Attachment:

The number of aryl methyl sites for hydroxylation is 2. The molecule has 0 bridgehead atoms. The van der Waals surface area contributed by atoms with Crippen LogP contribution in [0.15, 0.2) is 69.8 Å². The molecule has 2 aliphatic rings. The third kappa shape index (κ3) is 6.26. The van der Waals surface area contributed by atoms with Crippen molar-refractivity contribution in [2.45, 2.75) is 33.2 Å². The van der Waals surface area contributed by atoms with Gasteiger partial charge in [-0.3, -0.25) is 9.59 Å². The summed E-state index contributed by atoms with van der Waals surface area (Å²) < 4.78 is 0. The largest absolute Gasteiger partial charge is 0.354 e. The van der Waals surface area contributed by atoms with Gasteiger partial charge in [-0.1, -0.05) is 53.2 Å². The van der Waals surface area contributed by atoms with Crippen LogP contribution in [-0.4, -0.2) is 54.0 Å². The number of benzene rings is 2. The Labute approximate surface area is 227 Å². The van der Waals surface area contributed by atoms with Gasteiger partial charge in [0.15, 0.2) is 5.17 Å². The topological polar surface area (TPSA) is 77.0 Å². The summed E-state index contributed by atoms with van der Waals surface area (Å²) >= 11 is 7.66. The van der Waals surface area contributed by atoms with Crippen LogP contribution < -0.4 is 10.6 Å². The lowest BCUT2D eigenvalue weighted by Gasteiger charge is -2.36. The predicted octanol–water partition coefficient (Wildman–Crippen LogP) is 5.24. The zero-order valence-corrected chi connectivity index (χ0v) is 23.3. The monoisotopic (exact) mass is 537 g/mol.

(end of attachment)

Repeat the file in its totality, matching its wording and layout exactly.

The number of aryl methyl sites for hydroxylation is 2. The molecule has 0 bridgehead atoms. The van der Waals surface area contributed by atoms with Crippen LogP contribution in [0.15, 0.2) is 69.8 Å². The molecule has 2 aliphatic rings. The third kappa shape index (κ3) is 6.26. The van der Waals surface area contributed by atoms with Crippen molar-refractivity contribution in [2.45, 2.75) is 33.2 Å². The van der Waals surface area contributed by atoms with Gasteiger partial charge in [-0.3, -0.25) is 9.59 Å². The summed E-state index contributed by atoms with van der Waals surface area (Å²) < 4.78 is 0. The largest absolute Gasteiger partial charge is 0.354 e. The van der Waals surface area contributed by atoms with Gasteiger partial charge in [-0.1, -0.05) is 53.2 Å². The van der Waals surface area contributed by atoms with Crippen LogP contribution in [-0.4, -0.2) is 54.0 Å². The number of benzene rings is 2. The Labute approximate surface area is 227 Å². The van der Waals surface area contributed by atoms with Gasteiger partial charge in [0.15, 0.2) is 5.17 Å². The topological polar surface area (TPSA) is 77.0 Å². The summed E-state index contributed by atoms with van der Waals surface area (Å²) >= 11 is 7.66. The van der Waals surface area contributed by atoms with Crippen LogP contribution < -0.4 is 10.6 Å². The lowest BCUT2D eigenvalue weighted by Gasteiger charge is -2.36. The predicted octanol–water partition coefficient (Wildman–Crippen LogP) is 5.24. The zero-order valence-corrected chi connectivity index (χ0v) is 23.3. The monoisotopic (exact) mass is 537 g/mol.